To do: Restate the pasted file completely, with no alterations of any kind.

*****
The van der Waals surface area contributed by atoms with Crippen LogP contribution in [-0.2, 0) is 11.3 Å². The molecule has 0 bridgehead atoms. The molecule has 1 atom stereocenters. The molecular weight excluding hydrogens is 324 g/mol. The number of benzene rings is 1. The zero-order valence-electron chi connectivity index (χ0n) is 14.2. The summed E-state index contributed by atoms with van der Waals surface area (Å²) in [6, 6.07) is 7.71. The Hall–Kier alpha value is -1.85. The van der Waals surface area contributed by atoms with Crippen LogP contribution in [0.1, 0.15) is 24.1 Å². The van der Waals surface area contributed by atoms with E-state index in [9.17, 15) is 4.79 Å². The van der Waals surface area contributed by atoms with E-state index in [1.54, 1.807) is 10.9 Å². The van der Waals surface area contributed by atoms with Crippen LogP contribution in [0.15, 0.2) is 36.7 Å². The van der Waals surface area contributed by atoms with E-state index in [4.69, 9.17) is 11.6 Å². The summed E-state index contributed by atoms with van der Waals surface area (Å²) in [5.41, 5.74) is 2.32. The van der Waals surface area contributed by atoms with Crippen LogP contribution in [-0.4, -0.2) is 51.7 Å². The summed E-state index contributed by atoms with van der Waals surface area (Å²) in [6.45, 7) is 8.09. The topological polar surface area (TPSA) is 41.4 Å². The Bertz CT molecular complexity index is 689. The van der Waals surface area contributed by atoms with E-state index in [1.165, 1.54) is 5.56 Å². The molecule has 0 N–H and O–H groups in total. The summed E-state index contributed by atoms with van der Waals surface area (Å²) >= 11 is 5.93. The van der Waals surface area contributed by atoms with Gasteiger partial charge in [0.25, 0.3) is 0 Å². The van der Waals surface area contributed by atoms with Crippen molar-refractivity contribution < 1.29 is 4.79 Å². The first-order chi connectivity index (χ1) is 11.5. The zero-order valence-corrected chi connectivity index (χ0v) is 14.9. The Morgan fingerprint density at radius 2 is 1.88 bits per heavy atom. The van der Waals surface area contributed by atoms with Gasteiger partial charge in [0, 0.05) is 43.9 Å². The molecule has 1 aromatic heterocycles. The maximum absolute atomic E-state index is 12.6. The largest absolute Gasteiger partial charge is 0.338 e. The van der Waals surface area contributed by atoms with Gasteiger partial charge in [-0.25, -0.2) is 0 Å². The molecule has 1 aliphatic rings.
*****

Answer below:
The van der Waals surface area contributed by atoms with Crippen LogP contribution in [-0.2, 0) is 11.3 Å². The molecule has 0 bridgehead atoms. The molecule has 1 atom stereocenters. The molecular weight excluding hydrogens is 324 g/mol. The number of benzene rings is 1. The zero-order valence-electron chi connectivity index (χ0n) is 14.2. The summed E-state index contributed by atoms with van der Waals surface area (Å²) in [6, 6.07) is 7.71. The Hall–Kier alpha value is -1.85. The van der Waals surface area contributed by atoms with Crippen LogP contribution in [0.1, 0.15) is 24.1 Å². The van der Waals surface area contributed by atoms with E-state index in [9.17, 15) is 4.79 Å². The van der Waals surface area contributed by atoms with E-state index in [1.54, 1.807) is 10.9 Å². The van der Waals surface area contributed by atoms with Crippen LogP contribution in [0.15, 0.2) is 36.7 Å². The van der Waals surface area contributed by atoms with E-state index in [4.69, 9.17) is 11.6 Å². The summed E-state index contributed by atoms with van der Waals surface area (Å²) in [5.41, 5.74) is 2.32. The van der Waals surface area contributed by atoms with Crippen LogP contribution in [-0.4, -0.2) is 51.7 Å². The summed E-state index contributed by atoms with van der Waals surface area (Å²) in [6.45, 7) is 8.09. The topological polar surface area (TPSA) is 41.4 Å². The Bertz CT molecular complexity index is 689. The van der Waals surface area contributed by atoms with E-state index in [1.165, 1.54) is 5.56 Å². The molecule has 0 N–H and O–H groups in total. The summed E-state index contributed by atoms with van der Waals surface area (Å²) >= 11 is 5.93. The van der Waals surface area contributed by atoms with Gasteiger partial charge in [0.25, 0.3) is 0 Å². The van der Waals surface area contributed by atoms with Crippen molar-refractivity contribution < 1.29 is 4.79 Å². The first-order chi connectivity index (χ1) is 11.5. The zero-order valence-corrected chi connectivity index (χ0v) is 14.9. The Morgan fingerprint density at radius 2 is 1.88 bits per heavy atom. The van der Waals surface area contributed by atoms with Gasteiger partial charge in [0, 0.05) is 43.9 Å². The molecule has 1 aromatic heterocycles. The maximum absolute atomic E-state index is 12.6. The largest absolute Gasteiger partial charge is 0.338 e. The van der Waals surface area contributed by atoms with Gasteiger partial charge in [-0.25, -0.2) is 0 Å². The molecule has 1 aliphatic rings.